Facebook's breaking of privacy and competition laws mean that it and other social media firms should face far stricter regulation from now on. The UK's Digital, Culture, Media and Sport Committee has today published a report, after 18 months of investigations, citing the malicious use of Facebook by foreign powers to spread disinformation and fake news in the UK. Facebook facilitated the malicious spreading of disinformation, hate speech and propaganda simply because it was very profitable to do so. Meanwhile, for a relatively small investment, hate speech and propaganda of all kinds could be shared on the platform to cause division, and influence elections and other democratic processes.
The problem with social media, says the report, is that it goes beyond the propaganda and political bias that were regulated in our news media and is furthermore "hugely magnified by information technology". It has proved highly polarising as people imbibe information and dismiss content they don't agree with as 'fake news', coarsening public debate.
HEXUS has reported upon the activities of Cambridge Analytica (CA) previously, and the investigation into this firm which purloined data from millions of Facebook users and weaponised it in targeted advertising to trigger various social media users was a key part of this overall enquiry.
"Democracy is at risk from the malicious and relentless targeting of citizens with disinformation and personalised 'dark adverts' from unidentifiable sources, delivered through the major social media platforms we use every day," concluded the report. Big tech companies must act and self-regulation based upon various privacy and mission statements and similar doesn't seem to be enough.
The Digital, Culture, Media and Sport Committee published quite a long list of conclusions and recommendations. In summary, via the BBC, it says that:
- a compulsory code of ethics for tech companies, overseen by an independent regulator
- the regulator to be given powers to launch legal action if companies breach the code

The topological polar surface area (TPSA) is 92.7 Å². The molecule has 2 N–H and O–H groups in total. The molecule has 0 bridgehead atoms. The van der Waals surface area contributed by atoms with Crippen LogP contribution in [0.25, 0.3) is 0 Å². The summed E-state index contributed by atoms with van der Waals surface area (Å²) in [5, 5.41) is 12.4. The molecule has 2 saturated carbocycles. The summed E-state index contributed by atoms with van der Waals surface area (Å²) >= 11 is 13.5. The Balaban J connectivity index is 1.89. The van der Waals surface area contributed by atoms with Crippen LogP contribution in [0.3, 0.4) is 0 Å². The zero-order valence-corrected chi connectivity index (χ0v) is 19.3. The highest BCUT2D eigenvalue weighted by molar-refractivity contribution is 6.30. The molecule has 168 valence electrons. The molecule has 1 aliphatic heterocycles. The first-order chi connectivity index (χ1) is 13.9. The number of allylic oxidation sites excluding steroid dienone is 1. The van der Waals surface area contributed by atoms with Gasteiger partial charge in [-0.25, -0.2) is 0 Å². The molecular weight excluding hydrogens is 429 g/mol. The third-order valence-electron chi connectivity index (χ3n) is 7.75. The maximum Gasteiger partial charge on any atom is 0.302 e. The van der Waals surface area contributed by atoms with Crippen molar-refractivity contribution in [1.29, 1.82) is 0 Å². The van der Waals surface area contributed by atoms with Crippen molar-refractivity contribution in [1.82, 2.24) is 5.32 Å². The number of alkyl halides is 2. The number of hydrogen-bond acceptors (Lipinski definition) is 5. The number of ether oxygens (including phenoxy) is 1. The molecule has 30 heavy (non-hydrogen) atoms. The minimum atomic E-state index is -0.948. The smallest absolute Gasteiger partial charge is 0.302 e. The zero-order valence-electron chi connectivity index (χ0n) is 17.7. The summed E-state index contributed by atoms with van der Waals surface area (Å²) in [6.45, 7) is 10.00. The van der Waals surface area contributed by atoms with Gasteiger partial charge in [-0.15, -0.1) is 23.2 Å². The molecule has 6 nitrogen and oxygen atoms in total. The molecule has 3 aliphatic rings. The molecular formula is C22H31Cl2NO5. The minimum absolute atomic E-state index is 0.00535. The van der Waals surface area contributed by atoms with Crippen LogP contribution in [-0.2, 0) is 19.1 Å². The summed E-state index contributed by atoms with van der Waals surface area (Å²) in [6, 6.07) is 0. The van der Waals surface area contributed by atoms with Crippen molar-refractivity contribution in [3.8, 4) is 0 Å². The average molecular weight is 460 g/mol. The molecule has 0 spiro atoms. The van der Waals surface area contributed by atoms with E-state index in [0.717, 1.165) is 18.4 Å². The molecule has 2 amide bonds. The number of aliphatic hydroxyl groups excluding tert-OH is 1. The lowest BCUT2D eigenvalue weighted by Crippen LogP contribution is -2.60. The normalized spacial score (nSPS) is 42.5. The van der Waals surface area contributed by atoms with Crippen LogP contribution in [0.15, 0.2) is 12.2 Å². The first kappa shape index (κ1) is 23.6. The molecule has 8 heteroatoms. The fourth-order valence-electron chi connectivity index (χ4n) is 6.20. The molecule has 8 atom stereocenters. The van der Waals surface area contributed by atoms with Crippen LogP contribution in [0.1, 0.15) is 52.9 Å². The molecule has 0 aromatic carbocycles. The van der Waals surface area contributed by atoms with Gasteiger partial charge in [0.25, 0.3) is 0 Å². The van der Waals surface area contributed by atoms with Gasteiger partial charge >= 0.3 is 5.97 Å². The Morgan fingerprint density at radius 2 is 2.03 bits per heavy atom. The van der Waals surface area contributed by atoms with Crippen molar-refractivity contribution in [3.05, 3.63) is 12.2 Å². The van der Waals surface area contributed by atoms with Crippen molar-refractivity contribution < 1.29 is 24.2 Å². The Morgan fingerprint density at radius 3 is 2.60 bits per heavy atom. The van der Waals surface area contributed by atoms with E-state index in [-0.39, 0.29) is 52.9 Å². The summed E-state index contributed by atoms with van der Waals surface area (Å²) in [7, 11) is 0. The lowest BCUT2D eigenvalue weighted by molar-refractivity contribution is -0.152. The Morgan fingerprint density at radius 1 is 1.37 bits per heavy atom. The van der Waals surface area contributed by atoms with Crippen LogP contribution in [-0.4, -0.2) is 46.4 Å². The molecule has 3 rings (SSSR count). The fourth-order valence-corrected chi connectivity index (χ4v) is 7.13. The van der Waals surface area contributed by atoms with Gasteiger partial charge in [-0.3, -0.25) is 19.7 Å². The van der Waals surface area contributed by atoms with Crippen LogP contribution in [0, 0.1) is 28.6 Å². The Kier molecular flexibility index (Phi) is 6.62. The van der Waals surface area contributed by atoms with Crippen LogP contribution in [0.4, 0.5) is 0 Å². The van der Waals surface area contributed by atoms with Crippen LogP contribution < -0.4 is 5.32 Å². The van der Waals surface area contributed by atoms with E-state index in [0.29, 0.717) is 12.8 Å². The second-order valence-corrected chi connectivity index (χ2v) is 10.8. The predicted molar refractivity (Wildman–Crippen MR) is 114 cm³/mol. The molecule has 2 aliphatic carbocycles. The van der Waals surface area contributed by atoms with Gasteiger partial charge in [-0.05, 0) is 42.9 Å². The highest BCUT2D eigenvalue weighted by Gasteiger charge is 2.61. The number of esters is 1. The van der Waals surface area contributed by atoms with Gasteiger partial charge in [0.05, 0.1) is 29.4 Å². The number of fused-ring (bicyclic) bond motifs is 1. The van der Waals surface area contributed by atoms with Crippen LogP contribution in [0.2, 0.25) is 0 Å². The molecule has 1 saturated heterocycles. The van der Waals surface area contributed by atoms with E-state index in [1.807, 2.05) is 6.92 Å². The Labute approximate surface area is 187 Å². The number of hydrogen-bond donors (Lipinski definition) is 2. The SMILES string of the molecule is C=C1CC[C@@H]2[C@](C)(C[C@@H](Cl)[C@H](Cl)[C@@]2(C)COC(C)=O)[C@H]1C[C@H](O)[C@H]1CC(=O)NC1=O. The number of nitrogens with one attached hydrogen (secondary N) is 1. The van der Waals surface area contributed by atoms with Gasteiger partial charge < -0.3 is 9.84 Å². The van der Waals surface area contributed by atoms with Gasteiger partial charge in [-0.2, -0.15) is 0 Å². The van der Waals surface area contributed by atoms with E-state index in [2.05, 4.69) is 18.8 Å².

- the government to reform current electoral laws and rules on overseas involvement in UK elections
- social media companies to be forced to take down known sources of harmful content, including proven sources of disinformation
- tech companies operating in the UK to be taxed to help fund the work for the Information Commissioner's Office and any new regulator set up to oversee them
Unfortunately so far Facebook CEO Mark Zuckerberg hasn't turned up to answer UK parliament in person, instead "sending representatives who don't have the right information," noted committee chair Damian Collins. Culture Secretary Jeremy Wright told Andrew Marr this weekend that he "expects" to meet Facebook boss Mark Zuckerberg next week, to talk about regulation of social media companies.
Interestingly, Germany passed a law a year ago which requires tech companies to remove hat speech within 24 hours or face a €20m (£17.5m) fine. The penalty has spurred action, as shown by the fact that one in six of Facebook's moderators work in Germany, reports The Guardian.
When will our government act to make any recommended changes? It can't be soon enough if you take Putin's adviser Surkov's recent statement on face value, see the embedded Tweet below.
Putin's adviser Surkov to those "who cry about Russian meddling in elections": "Things are much more serious: we meddle with your brains, we change your conscience - and you have no clue what to do about it".https://t.co/AuG9sLmNCX pic.twitter.com/qywd3efqra— olexander scherba (@olex_scherba) February 11, 2019